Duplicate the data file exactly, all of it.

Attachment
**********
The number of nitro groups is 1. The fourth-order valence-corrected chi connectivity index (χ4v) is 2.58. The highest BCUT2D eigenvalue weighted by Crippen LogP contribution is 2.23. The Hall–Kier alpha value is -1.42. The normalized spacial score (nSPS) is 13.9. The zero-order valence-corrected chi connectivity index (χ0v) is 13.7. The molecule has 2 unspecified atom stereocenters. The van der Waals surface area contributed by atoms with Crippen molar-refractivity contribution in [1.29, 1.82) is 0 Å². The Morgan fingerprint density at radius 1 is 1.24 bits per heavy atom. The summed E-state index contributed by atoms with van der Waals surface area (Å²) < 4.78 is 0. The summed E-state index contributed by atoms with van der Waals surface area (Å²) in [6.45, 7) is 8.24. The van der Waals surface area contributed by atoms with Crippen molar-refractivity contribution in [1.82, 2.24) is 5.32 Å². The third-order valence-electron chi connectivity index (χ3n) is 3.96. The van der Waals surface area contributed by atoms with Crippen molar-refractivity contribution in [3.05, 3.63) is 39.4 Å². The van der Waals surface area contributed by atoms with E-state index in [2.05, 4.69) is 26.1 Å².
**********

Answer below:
The number of nitro groups is 1. The fourth-order valence-corrected chi connectivity index (χ4v) is 2.58. The highest BCUT2D eigenvalue weighted by Crippen LogP contribution is 2.23. The Hall–Kier alpha value is -1.42. The normalized spacial score (nSPS) is 13.9. The zero-order valence-corrected chi connectivity index (χ0v) is 13.7. The molecule has 2 unspecified atom stereocenters. The van der Waals surface area contributed by atoms with Crippen molar-refractivity contribution in [1.29, 1.82) is 0 Å². The Morgan fingerprint density at radius 1 is 1.24 bits per heavy atom. The summed E-state index contributed by atoms with van der Waals surface area (Å²) < 4.78 is 0. The summed E-state index contributed by atoms with van der Waals surface area (Å²) in [6.45, 7) is 8.24. The van der Waals surface area contributed by atoms with Crippen molar-refractivity contribution in [1.82, 2.24) is 5.32 Å². The third-order valence-electron chi connectivity index (χ3n) is 3.96. The van der Waals surface area contributed by atoms with Crippen molar-refractivity contribution in [3.05, 3.63) is 39.4 Å². The van der Waals surface area contributed by atoms with E-state index in [2.05, 4.69) is 26.1 Å².